Share this article on:

Video 1: Difficult Vaginal Hysterectomy

Frick, A. C.; Diwadkar, G. B.; Walters, M. D.; Barber, M. D.

Female Pelvic Medicine & Reconstructive Surgery: March/April 2010 - Volume 16 - Issue 2 - pp S40-S41
doi: 10.1097/01.spv.0000370839.32024.29
SGS Abstracts

Cleveland Clinic, Cleveland, OH

DISCLOSURE OF RELEVANT FINANCIAL RELATIONSHIPS: Matthew Barber:TivaMed:honorarium:consultant

Back to Top | Article Outline

OBJECTIVE:

To demonstrate multiple techniques for overcoming the challenges of a difficult vaginal hysterectomy.

Back to Top | Article Outline

DESCRIPTION:

This video demonstrates techniques for approaching a vaginal hysterectomy with a difficult anterior peritoneal entry, difficult posterior entry, pelvic organ prolapse, cervical elongation, or an enlarged uterus. Difficult anterior and posterior peritoneal entry can be facilitated by traction-countertraction, sharp dissection, ligation of extraperitoneal pedicles until entry can be achieved, as well as identification of the peritoneal reflection digitally, with a uterine sound or bladder backfilling. Transcervical posterior entry is an alternative approach which minimizes risk of rectal injury. In pelvic organ prolapse, normal anatomic relationships can be distorted. Careful identification of the peritoneal reflections is key to safe cul-de-sac entry in these patients. Finally, uterine enlargement is not a contraindication to vaginal hysterectomy, as wedge resection, myometrial coring, uterine bivalving, and facilitating myomectomy are effective uterine debulking techniques.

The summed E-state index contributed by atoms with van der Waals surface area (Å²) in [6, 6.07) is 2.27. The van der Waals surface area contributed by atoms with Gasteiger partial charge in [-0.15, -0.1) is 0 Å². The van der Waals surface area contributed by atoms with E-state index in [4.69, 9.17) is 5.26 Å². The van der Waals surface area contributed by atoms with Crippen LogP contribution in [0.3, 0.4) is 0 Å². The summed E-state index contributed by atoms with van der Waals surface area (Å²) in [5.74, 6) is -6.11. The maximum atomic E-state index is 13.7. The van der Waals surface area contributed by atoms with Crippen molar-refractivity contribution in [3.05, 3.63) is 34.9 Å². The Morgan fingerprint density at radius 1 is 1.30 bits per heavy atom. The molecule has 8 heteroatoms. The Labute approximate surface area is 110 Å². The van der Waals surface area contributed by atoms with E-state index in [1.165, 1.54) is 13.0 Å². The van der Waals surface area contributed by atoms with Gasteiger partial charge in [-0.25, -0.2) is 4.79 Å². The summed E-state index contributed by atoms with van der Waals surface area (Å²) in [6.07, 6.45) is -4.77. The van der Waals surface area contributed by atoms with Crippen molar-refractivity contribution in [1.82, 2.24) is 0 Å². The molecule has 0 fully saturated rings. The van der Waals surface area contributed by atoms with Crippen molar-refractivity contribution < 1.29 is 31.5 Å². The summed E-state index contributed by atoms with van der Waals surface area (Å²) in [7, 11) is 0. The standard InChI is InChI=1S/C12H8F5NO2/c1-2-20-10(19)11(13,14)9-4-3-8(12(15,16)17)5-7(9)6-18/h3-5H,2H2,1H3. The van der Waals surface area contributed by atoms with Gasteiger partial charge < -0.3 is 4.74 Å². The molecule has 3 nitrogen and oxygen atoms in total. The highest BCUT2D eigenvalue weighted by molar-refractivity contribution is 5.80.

Back to Top | Article Outline

CONCLUSION:

Having a diverse armamentarium of approaches to a difficult vaginal hysterectomy will increase the liklihood of a safe, successful procedure.

Keywords:

vaginal hysterectomy; morcellation; vaginal prolapse surgery; peritoneal entry

© 2010 by Wolters Kluwer Health | Lippincott Williams & Wilkins